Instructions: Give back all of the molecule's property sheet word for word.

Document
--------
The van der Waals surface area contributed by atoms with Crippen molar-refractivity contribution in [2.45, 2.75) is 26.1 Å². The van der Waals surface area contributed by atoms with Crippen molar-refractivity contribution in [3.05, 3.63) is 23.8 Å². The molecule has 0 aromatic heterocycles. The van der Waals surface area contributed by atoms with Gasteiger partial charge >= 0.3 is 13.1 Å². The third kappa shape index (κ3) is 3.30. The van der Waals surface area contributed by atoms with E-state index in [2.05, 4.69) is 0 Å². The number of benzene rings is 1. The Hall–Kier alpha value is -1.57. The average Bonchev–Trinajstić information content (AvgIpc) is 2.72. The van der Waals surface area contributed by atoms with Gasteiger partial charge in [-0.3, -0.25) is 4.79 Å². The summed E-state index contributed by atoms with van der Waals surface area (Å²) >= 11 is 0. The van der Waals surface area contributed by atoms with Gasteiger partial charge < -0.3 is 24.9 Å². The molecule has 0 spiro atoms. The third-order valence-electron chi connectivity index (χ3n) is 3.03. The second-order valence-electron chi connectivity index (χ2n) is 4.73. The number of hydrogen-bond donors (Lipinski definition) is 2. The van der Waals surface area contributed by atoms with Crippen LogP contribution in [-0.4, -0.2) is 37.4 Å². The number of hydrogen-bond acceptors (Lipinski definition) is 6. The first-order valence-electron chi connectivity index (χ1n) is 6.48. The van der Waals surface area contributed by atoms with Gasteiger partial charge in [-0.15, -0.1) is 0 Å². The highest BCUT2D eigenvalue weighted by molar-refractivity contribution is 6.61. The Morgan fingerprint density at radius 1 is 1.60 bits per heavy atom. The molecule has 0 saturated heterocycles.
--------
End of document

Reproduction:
The van der Waals surface area contributed by atoms with Crippen molar-refractivity contribution in [2.45, 2.75) is 26.1 Å². The van der Waals surface area contributed by atoms with Crippen molar-refractivity contribution in [3.05, 3.63) is 23.8 Å². The molecule has 0 aromatic heterocycles. The van der Waals surface area contributed by atoms with Gasteiger partial charge >= 0.3 is 13.1 Å². The third kappa shape index (κ3) is 3.30. The van der Waals surface area contributed by atoms with E-state index in [2.05, 4.69) is 0 Å². The number of benzene rings is 1. The Hall–Kier alpha value is -1.57. The average Bonchev–Trinajstić information content (AvgIpc) is 2.72. The van der Waals surface area contributed by atoms with Gasteiger partial charge in [-0.3, -0.25) is 4.79 Å². The summed E-state index contributed by atoms with van der Waals surface area (Å²) >= 11 is 0. The van der Waals surface area contributed by atoms with Gasteiger partial charge < -0.3 is 24.9 Å². The molecule has 0 spiro atoms. The third-order valence-electron chi connectivity index (χ3n) is 3.03. The second-order valence-electron chi connectivity index (χ2n) is 4.73. The number of hydrogen-bond donors (Lipinski definition) is 2. The van der Waals surface area contributed by atoms with Crippen LogP contribution in [-0.4, -0.2) is 37.4 Å². The number of hydrogen-bond acceptors (Lipinski definition) is 6. The first-order valence-electron chi connectivity index (χ1n) is 6.48. The van der Waals surface area contributed by atoms with Gasteiger partial charge in [-0.15, -0.1) is 0 Å². The highest BCUT2D eigenvalue weighted by molar-refractivity contribution is 6.61. The Morgan fingerprint density at radius 1 is 1.60 bits per heavy atom. The molecule has 0 saturated heterocycles.